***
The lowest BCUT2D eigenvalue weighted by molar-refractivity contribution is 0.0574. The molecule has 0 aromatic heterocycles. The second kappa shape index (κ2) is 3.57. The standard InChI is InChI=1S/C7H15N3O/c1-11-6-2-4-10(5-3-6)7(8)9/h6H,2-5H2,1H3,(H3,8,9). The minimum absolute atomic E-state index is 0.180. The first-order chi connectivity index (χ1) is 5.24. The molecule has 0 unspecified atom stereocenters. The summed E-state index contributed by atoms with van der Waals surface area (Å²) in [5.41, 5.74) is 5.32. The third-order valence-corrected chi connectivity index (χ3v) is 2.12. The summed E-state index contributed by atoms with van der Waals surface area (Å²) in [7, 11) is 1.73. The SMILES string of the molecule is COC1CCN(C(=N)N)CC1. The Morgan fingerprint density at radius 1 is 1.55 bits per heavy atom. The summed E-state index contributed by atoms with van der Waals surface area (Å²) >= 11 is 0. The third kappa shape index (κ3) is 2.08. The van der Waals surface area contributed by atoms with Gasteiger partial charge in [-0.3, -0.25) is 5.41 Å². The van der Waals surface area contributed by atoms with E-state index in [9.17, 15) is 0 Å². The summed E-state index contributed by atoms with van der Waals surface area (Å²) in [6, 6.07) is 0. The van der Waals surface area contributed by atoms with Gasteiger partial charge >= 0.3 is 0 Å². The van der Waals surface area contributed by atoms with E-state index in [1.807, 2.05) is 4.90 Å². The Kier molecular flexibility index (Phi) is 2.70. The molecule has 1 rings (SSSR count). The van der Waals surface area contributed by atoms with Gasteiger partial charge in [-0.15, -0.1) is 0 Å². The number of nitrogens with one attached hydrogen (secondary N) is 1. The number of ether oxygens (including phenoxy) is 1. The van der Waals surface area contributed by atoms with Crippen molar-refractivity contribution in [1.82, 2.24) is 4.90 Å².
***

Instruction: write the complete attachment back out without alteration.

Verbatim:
The lowest BCUT2D eigenvalue weighted by molar-refractivity contribution is 0.0574. The molecule has 0 aromatic heterocycles. The second kappa shape index (κ2) is 3.57. The standard InChI is InChI=1S/C7H15N3O/c1-11-6-2-4-10(5-3-6)7(8)9/h6H,2-5H2,1H3,(H3,8,9). The minimum absolute atomic E-state index is 0.180. The first-order chi connectivity index (χ1) is 5.24. The molecule has 0 unspecified atom stereocenters. The summed E-state index contributed by atoms with van der Waals surface area (Å²) in [5.41, 5.74) is 5.32. The third-order valence-corrected chi connectivity index (χ3v) is 2.12. The summed E-state index contributed by atoms with van der Waals surface area (Å²) in [7, 11) is 1.73. The SMILES string of the molecule is COC1CCN(C(=N)N)CC1. The Morgan fingerprint density at radius 1 is 1.55 bits per heavy atom. The summed E-state index contributed by atoms with van der Waals surface area (Å²) >= 11 is 0. The third kappa shape index (κ3) is 2.08. The van der Waals surface area contributed by atoms with Gasteiger partial charge in [-0.3, -0.25) is 5.41 Å². The van der Waals surface area contributed by atoms with E-state index in [9.17, 15) is 0 Å². The summed E-state index contributed by atoms with van der Waals surface area (Å²) in [6, 6.07) is 0. The van der Waals surface area contributed by atoms with Gasteiger partial charge >= 0.3 is 0 Å². The van der Waals surface area contributed by atoms with E-state index in [1.807, 2.05) is 4.90 Å². The Kier molecular flexibility index (Phi) is 2.70. The molecule has 1 rings (SSSR count). The van der Waals surface area contributed by atoms with Gasteiger partial charge in [-0.15, -0.1) is 0 Å². The number of nitrogens with one attached hydrogen (secondary N) is 1. The number of ether oxygens (including phenoxy) is 1. The van der Waals surface area contributed by atoms with Crippen molar-refractivity contribution in [1.82, 2.24) is 4.90 Å².